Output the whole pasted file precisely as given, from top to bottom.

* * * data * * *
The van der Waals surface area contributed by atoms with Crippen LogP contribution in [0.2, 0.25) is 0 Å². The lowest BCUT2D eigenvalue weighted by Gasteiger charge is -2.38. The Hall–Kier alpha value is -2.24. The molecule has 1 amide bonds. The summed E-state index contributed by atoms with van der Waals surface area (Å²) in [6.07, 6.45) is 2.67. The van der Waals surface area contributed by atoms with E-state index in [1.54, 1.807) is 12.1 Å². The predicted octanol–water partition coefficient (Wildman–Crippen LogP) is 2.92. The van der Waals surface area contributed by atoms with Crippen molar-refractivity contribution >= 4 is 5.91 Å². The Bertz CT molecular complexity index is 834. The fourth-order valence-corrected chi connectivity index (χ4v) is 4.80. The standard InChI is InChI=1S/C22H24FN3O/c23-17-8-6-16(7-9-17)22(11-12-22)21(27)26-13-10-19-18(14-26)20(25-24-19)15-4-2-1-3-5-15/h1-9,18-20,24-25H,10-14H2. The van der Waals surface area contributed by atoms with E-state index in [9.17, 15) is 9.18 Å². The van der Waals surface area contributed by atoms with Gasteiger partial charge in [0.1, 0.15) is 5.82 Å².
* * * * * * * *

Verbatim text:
The van der Waals surface area contributed by atoms with Crippen LogP contribution in [0.2, 0.25) is 0 Å². The lowest BCUT2D eigenvalue weighted by Gasteiger charge is -2.38. The Hall–Kier alpha value is -2.24. The molecule has 1 amide bonds. The summed E-state index contributed by atoms with van der Waals surface area (Å²) in [6.07, 6.45) is 2.67. The van der Waals surface area contributed by atoms with E-state index in [1.54, 1.807) is 12.1 Å². The predicted octanol–water partition coefficient (Wildman–Crippen LogP) is 2.92. The van der Waals surface area contributed by atoms with Crippen molar-refractivity contribution >= 4 is 5.91 Å². The Bertz CT molecular complexity index is 834. The fourth-order valence-corrected chi connectivity index (χ4v) is 4.80. The standard InChI is InChI=1S/C22H24FN3O/c23-17-8-6-16(7-9-17)22(11-12-22)21(27)26-13-10-19-18(14-26)20(25-24-19)15-4-2-1-3-5-15/h1-9,18-20,24-25H,10-14H2. The van der Waals surface area contributed by atoms with E-state index in [9.17, 15) is 9.18 Å². The van der Waals surface area contributed by atoms with Gasteiger partial charge in [0.1, 0.15) is 5.82 Å².